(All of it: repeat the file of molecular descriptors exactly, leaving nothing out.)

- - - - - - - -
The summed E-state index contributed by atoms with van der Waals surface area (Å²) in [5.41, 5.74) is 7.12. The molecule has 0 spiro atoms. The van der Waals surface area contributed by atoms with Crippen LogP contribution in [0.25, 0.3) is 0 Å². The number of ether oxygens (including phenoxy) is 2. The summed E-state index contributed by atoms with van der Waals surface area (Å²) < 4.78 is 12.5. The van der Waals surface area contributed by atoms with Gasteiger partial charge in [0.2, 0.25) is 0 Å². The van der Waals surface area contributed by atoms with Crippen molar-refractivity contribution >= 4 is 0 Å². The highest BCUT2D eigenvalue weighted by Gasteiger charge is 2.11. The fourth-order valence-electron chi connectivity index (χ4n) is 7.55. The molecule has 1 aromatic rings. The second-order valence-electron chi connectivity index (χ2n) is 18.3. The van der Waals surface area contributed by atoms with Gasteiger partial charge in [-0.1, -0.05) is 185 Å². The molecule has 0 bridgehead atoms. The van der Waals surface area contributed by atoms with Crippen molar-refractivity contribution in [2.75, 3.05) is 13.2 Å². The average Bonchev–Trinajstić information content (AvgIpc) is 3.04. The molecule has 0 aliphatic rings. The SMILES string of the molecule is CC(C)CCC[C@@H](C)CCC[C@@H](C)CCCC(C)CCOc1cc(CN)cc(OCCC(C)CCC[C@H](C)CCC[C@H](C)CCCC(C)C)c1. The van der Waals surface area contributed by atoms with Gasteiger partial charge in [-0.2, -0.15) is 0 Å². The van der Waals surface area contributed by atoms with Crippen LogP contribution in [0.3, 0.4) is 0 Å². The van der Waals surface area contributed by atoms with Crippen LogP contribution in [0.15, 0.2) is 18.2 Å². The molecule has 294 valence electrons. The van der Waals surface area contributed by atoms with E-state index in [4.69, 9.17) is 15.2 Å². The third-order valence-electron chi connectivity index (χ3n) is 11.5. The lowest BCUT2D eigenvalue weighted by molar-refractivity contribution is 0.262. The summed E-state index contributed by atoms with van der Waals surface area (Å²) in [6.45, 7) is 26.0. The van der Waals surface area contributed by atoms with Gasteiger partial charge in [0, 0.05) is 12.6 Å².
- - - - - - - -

The summed E-state index contributed by atoms with van der Waals surface area (Å²) in [5.41, 5.74) is 7.12. The molecule has 0 spiro atoms. The van der Waals surface area contributed by atoms with Crippen LogP contribution in [0.25, 0.3) is 0 Å². The number of ether oxygens (including phenoxy) is 2. The summed E-state index contributed by atoms with van der Waals surface area (Å²) < 4.78 is 12.5. The van der Waals surface area contributed by atoms with Gasteiger partial charge in [0.2, 0.25) is 0 Å². The van der Waals surface area contributed by atoms with Crippen molar-refractivity contribution >= 4 is 0 Å². The highest BCUT2D eigenvalue weighted by Gasteiger charge is 2.11. The fourth-order valence-electron chi connectivity index (χ4n) is 7.55. The molecule has 1 aromatic rings. The second-order valence-electron chi connectivity index (χ2n) is 18.3. The van der Waals surface area contributed by atoms with Gasteiger partial charge in [-0.1, -0.05) is 185 Å². The molecule has 0 bridgehead atoms. The van der Waals surface area contributed by atoms with Crippen molar-refractivity contribution in [2.75, 3.05) is 13.2 Å². The average Bonchev–Trinajstić information content (AvgIpc) is 3.04. The molecule has 0 aliphatic rings. The SMILES string of the molecule is CC(C)CCC[C@@H](C)CCC[C@@H](C)CCCC(C)CCOc1cc(CN)cc(OCCC(C)CCC[C@H](C)CCC[C@H](C)CCCC(C)C)c1. The van der Waals surface area contributed by atoms with Gasteiger partial charge in [-0.2, -0.15) is 0 Å². The van der Waals surface area contributed by atoms with Crippen LogP contribution in [0.3, 0.4) is 0 Å². The van der Waals surface area contributed by atoms with Crippen LogP contribution in [0.15, 0.2) is 18.2 Å². The molecule has 294 valence electrons. The van der Waals surface area contributed by atoms with E-state index in [4.69, 9.17) is 15.2 Å². The third-order valence-electron chi connectivity index (χ3n) is 11.5. The lowest BCUT2D eigenvalue weighted by molar-refractivity contribution is 0.262. The summed E-state index contributed by atoms with van der Waals surface area (Å²) in [6.45, 7) is 26.0. The van der Waals surface area contributed by atoms with Gasteiger partial charge in [0, 0.05) is 12.6 Å².